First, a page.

The Clerget engine has nine cylinders. It is a 9B model Type 2503L, Makers No. R2076, A No. 15205. It was manufactured under licence by Ruston Proctor and Co Ltd, of Lincoln. In this type of power plant the crankshaft is rigidly mounted to the aircraft, and the remainder of the engine is free to rotate around the crank shaft. The engine has two valves per cylinder, with valve push rods visible at the front of each cylinder. The two-bladed propeller is bolted to the front of the engine crank case, and rotates with it when the engine is in operation.
The Avro 504 design was first produced in 1913 and during the first months of the First World War was used in front-line service by the Royal Flying Corps and Royal Naval Air Service. The Avros were used for bombing and reconnaissance duties; one was modified to mount a machine gun and was responsible for the first air-to-air destruction of an opposing aircraft using this weapon.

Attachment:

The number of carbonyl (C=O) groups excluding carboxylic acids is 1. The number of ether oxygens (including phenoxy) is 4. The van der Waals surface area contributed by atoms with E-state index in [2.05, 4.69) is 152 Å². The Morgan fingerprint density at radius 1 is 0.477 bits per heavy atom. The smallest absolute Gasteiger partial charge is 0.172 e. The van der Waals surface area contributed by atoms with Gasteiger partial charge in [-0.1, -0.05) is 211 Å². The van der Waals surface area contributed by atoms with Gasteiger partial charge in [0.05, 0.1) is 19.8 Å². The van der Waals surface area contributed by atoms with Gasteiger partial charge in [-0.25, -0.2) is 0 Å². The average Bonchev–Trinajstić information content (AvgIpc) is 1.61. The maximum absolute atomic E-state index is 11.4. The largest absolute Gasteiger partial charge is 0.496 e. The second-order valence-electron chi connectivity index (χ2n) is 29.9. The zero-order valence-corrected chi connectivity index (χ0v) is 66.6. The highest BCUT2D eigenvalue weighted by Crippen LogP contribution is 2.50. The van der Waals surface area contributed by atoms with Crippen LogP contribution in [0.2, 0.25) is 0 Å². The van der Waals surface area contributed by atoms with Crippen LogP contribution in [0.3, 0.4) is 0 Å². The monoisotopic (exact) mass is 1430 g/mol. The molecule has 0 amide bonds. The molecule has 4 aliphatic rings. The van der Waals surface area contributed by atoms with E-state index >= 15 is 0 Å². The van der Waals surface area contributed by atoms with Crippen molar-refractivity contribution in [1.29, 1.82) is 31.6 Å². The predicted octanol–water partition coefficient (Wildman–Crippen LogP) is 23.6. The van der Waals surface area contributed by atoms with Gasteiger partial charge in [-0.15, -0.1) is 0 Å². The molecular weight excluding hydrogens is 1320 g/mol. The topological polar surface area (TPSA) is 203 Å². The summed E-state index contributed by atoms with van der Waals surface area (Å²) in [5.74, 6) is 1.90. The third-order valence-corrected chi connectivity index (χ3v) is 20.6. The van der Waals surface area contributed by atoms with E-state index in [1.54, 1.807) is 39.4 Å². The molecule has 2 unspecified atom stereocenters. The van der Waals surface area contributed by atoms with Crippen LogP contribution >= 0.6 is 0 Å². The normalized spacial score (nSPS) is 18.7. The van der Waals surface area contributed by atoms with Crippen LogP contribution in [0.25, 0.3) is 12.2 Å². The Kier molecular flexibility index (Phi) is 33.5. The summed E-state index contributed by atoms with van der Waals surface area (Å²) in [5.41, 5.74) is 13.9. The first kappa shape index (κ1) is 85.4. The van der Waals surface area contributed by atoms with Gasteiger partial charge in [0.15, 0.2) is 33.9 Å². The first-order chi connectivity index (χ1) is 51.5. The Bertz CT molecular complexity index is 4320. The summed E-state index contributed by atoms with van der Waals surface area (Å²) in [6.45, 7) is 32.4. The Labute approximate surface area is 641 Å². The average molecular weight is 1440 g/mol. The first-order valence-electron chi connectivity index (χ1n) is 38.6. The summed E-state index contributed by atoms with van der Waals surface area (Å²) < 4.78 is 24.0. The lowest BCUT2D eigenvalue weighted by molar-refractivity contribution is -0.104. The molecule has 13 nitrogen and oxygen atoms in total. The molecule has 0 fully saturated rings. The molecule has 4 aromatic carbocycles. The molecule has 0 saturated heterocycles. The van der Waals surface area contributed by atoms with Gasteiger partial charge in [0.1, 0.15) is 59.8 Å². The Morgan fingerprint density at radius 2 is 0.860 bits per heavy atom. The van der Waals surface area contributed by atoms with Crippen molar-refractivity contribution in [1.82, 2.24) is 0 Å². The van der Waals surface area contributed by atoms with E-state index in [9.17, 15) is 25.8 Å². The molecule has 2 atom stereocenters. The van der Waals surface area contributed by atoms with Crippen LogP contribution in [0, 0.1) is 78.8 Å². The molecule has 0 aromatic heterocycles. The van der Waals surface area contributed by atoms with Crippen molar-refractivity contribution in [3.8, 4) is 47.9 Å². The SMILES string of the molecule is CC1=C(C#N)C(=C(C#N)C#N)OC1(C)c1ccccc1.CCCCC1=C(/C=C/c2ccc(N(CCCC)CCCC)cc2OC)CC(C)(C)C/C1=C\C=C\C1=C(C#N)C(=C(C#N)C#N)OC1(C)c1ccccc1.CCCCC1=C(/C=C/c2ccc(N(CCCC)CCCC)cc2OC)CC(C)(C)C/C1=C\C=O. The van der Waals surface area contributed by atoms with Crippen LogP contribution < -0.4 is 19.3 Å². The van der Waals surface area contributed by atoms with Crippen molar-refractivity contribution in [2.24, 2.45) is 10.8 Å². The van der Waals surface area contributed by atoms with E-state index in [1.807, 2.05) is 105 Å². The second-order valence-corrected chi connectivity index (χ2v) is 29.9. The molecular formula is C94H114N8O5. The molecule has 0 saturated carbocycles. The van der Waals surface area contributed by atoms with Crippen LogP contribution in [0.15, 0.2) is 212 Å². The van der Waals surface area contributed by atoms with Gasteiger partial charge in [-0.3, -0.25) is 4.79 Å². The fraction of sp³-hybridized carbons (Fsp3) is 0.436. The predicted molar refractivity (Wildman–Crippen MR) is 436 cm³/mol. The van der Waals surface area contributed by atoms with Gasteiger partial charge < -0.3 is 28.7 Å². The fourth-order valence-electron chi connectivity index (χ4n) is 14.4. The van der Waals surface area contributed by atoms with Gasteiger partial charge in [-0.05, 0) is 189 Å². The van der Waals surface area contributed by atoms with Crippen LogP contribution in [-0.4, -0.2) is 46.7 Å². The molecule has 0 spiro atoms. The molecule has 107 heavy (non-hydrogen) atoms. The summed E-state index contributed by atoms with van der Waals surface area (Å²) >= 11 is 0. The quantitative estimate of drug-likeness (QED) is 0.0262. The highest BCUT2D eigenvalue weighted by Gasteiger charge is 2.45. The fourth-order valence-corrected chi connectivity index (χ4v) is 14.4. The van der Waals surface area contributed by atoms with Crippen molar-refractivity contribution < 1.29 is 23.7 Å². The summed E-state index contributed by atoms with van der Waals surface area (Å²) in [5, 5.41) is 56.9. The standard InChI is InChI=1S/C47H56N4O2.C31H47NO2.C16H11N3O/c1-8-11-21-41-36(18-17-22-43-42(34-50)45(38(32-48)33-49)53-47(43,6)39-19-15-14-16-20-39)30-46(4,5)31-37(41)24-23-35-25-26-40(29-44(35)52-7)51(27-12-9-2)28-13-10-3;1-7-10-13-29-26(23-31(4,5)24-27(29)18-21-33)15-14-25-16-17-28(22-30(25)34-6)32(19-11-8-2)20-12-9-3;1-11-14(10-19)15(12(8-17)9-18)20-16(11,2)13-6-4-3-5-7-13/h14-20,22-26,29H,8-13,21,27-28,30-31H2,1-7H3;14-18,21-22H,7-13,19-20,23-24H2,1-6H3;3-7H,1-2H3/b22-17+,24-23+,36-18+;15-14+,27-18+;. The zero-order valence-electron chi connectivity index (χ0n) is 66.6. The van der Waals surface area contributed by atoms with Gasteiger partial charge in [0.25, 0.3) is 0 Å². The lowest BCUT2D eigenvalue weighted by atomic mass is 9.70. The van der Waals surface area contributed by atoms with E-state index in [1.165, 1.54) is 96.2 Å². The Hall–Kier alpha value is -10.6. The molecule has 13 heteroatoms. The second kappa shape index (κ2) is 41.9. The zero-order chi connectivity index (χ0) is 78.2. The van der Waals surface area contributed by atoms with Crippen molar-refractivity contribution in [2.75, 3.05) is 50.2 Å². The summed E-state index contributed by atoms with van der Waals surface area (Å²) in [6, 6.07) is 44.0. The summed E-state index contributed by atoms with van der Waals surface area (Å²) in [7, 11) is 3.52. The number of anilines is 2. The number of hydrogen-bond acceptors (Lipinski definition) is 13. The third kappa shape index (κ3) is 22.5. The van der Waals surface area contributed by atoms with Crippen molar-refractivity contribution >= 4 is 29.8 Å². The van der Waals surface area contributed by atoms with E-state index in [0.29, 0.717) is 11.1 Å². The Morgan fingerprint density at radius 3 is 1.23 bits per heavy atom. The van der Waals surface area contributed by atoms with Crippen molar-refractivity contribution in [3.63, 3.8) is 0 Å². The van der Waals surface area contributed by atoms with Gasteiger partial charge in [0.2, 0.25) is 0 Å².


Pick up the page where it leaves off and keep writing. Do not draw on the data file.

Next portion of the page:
By 1915 the type was being used as a trainer, and it was in this role that it served with the Australian Flying Corps (AFC). Four training squadrons - 5,6,7 and 8 Squadrons AFC were established and based in the UK with Avro 504s as their primary equipment. This Avro 504K was originally constructed with serial number H2174. The machine was part of a batch of twenty aircraft purchased by the Australian Flying Corps and allotted to Australia on 15 October 1918. After delivery to No. 6 Stores Depot at Ascot in the UK, H2174 was packed for shipping to Australia. It was loaded onto the SS Berrima on 14 December 1918 and arrived in Melbourne in February 1919. Note; the receipt of the machine precedes the arrival of Imperial Gift aircraft. By April the Avro had arrived at Point Cook and had been delivered to the Aeroplane Repair Section. On examination H2174, together with a number of other aircraft was found to have been damaged in transit. After repair the machine entered service with the Australian Air Corps in about August 1920, when it participated in the Second Peace Loan flights in eastern Australia. The aircraft was then stored and was subsequently allotted to 1 Flying Training School of the Australian Air Force at Richmond on 31 March 1921. The aircraft was still on charge when the RAAF was created later that year and continued in use until 1927. During this period it was allotted the RAAF serial number A3-4. In 1929 the Air Board of the RAAF contacted the Memorial with an offer to donate an example of the Avro 504K, on the basis that it would be a representative example of the type as used by the AFC during the First World War. In August A3-4 was received from No. 1 Aircraft Depot at Laverton, and delivered to the exhibition buildings in Melbourne. It was moved to Canberra and was part of the initial display in Aeroplane Hall in 1941 where it remained until 1955. The machine was then dismantled and moved to the Duntroon store where it remained until 1965 when it was loaned to Qantas. Qantas refurbished the aircraft, removing the Clerget engine and forward fuselage and substituting a complete engine and engine mount from an original Qantas Avro. The aircraft remained in this state until 1988 when it was again refurbished by Qantas apprentices and then returned to Canberra.